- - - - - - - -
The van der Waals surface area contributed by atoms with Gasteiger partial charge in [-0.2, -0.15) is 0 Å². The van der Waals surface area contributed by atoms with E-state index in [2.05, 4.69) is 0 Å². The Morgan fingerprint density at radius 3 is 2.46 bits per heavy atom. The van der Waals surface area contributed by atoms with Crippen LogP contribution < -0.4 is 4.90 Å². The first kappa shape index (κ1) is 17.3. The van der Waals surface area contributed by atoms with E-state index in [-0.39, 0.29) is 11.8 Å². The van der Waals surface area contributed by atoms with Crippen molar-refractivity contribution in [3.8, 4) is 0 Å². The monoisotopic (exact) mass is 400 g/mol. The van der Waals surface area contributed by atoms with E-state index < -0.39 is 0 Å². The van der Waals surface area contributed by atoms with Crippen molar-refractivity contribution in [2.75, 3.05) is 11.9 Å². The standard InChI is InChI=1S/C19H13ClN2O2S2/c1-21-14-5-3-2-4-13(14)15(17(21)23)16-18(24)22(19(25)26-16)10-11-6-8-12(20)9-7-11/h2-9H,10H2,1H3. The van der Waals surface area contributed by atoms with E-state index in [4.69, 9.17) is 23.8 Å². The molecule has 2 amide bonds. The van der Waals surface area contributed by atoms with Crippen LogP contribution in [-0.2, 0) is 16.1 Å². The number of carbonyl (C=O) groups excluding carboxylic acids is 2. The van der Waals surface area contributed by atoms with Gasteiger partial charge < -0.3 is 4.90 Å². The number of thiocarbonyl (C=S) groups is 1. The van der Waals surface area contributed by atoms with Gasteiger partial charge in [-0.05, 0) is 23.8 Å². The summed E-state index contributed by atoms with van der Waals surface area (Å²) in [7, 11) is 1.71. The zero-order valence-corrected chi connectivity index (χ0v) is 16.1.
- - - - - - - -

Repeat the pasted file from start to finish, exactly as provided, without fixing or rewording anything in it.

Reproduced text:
The van der Waals surface area contributed by atoms with Gasteiger partial charge in [-0.2, -0.15) is 0 Å². The van der Waals surface area contributed by atoms with E-state index in [2.05, 4.69) is 0 Å². The Morgan fingerprint density at radius 3 is 2.46 bits per heavy atom. The van der Waals surface area contributed by atoms with Crippen LogP contribution < -0.4 is 4.90 Å². The first kappa shape index (κ1) is 17.3. The van der Waals surface area contributed by atoms with E-state index in [-0.39, 0.29) is 11.8 Å². The van der Waals surface area contributed by atoms with Crippen molar-refractivity contribution in [3.8, 4) is 0 Å². The monoisotopic (exact) mass is 400 g/mol. The van der Waals surface area contributed by atoms with E-state index < -0.39 is 0 Å². The van der Waals surface area contributed by atoms with Crippen molar-refractivity contribution in [2.75, 3.05) is 11.9 Å². The standard InChI is InChI=1S/C19H13ClN2O2S2/c1-21-14-5-3-2-4-13(14)15(17(21)23)16-18(24)22(19(25)26-16)10-11-6-8-12(20)9-7-11/h2-9H,10H2,1H3. The van der Waals surface area contributed by atoms with E-state index in [4.69, 9.17) is 23.8 Å². The molecule has 2 amide bonds. The van der Waals surface area contributed by atoms with Crippen LogP contribution in [-0.2, 0) is 16.1 Å². The number of carbonyl (C=O) groups excluding carboxylic acids is 2. The van der Waals surface area contributed by atoms with Gasteiger partial charge < -0.3 is 4.90 Å². The number of thiocarbonyl (C=S) groups is 1. The van der Waals surface area contributed by atoms with Gasteiger partial charge in [-0.05, 0) is 23.8 Å². The summed E-state index contributed by atoms with van der Waals surface area (Å²) in [7, 11) is 1.71. The zero-order valence-corrected chi connectivity index (χ0v) is 16.1.